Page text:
Practice Makes Perfect Progress!: eating normally for your goalsMay 16, 2018
Like with any skill eating “normally” for your goals requires practice, particularly if you have a history of disordered eating. We don’t try anything else and expect to get it right straight away and think we’ve failed if we don’t. We expect to have to learn and practice. When you are looking to change or modify the way you eat, you can expect the same.
Repetition makes things easier and second nature.
I play/ed a variety of musical instruments and only progressed through practice and would never say I reached perfection, despite getting to grade 8 on the cello…. equally I wouldn’t expect to play now and be at the same standard after 25 years of not playing at all!
Recognising Progress has Been Made
I just back from a week’s “seminar” (read jolly) with my husband and 130 or so other delegates from the construction industry and finally feel like the habits I’ve been practicing have stuck.
Before we went away I had my normal crises of confidence about being in a swimming costume around the pool but had also thought about the food situation. I was right in assuming there would be lots of temptation.
One thing I had decided to do before I went was to use a starter plate for mains as well, but we got to the buffet restaurant on the first night and there was only one size plate on offer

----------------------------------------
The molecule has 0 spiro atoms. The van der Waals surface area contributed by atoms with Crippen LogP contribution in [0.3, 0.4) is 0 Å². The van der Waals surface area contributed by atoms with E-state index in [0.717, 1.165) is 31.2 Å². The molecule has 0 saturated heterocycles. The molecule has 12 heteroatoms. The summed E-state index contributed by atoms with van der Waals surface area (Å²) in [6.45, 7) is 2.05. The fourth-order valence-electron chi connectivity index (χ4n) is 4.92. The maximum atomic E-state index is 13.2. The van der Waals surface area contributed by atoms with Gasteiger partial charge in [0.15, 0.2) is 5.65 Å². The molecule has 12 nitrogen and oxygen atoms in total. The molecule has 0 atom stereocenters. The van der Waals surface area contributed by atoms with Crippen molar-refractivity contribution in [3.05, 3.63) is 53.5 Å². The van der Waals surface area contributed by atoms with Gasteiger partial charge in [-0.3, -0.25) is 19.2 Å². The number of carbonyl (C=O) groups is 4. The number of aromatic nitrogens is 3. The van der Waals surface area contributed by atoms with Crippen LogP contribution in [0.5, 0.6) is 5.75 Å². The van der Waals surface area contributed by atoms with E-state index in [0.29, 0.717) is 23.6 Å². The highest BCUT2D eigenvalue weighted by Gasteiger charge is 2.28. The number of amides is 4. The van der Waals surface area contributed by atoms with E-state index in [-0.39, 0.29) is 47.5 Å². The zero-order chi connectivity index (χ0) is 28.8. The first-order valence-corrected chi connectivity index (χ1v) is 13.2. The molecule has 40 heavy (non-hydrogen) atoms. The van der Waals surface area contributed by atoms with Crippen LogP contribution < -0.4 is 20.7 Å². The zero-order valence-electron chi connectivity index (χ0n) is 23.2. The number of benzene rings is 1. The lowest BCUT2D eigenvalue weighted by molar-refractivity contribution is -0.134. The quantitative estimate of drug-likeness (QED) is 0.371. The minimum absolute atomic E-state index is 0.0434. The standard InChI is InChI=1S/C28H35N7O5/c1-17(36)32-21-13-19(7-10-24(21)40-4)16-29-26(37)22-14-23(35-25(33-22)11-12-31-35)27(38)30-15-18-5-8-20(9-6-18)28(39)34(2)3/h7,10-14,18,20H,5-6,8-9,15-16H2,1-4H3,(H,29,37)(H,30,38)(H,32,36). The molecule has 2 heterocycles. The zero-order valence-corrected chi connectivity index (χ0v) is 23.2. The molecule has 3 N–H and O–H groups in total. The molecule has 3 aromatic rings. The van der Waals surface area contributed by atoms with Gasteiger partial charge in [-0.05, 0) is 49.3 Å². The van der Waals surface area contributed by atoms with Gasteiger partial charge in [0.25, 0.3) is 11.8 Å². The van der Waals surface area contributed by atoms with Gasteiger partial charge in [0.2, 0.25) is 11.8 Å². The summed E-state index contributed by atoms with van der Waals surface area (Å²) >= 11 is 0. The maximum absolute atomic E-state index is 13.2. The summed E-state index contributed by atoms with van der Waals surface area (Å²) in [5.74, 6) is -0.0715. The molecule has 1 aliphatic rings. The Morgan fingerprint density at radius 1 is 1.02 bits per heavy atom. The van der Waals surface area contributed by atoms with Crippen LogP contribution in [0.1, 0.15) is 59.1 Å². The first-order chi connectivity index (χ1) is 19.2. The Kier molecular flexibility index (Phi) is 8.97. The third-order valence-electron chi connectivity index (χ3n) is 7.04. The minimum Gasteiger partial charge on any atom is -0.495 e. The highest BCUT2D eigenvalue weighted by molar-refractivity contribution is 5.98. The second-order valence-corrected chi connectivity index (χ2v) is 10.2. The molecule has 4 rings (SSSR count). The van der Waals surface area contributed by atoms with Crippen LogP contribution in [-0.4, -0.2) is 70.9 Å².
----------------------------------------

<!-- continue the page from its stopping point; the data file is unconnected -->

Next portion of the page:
I had a minute of panic!!
And then told myself I could control this:
– you don’t have to eat everything!!
– you can take a little and always go back for more if you want.
I located the fish, salads and veg sections and ignored everything else and followed my rules of eating slowly and until satisfied and all was good.
This set the tone for the whole week – despite eating in some rather lovely restaurants I didn’t over eat at all. I drank only water (lots of it) and coffee during the day (apart from the last day – you’ve got to have at least one cocktail by the pool) and a few drinks in the evening.
Believing Progress has Been Made – finally!
Encouragingly I didn’t find it hard and I didn’t feel deprived. I was frequently the last to finish and didn’t feel compelled to eat everything on my plate.
So, we had a great week away, some fab food and local delicacies (baklava) sampled but no weight gain and more importantly I felt in control the whole time.
Keep plugging away and those habits really do become 2nd nature.
So, with practice things get easier, perfect, probably not, but certainly easier.
Instead of striving for perfection, which is impossible, I’ve adopted the motto practice makes perfect progress.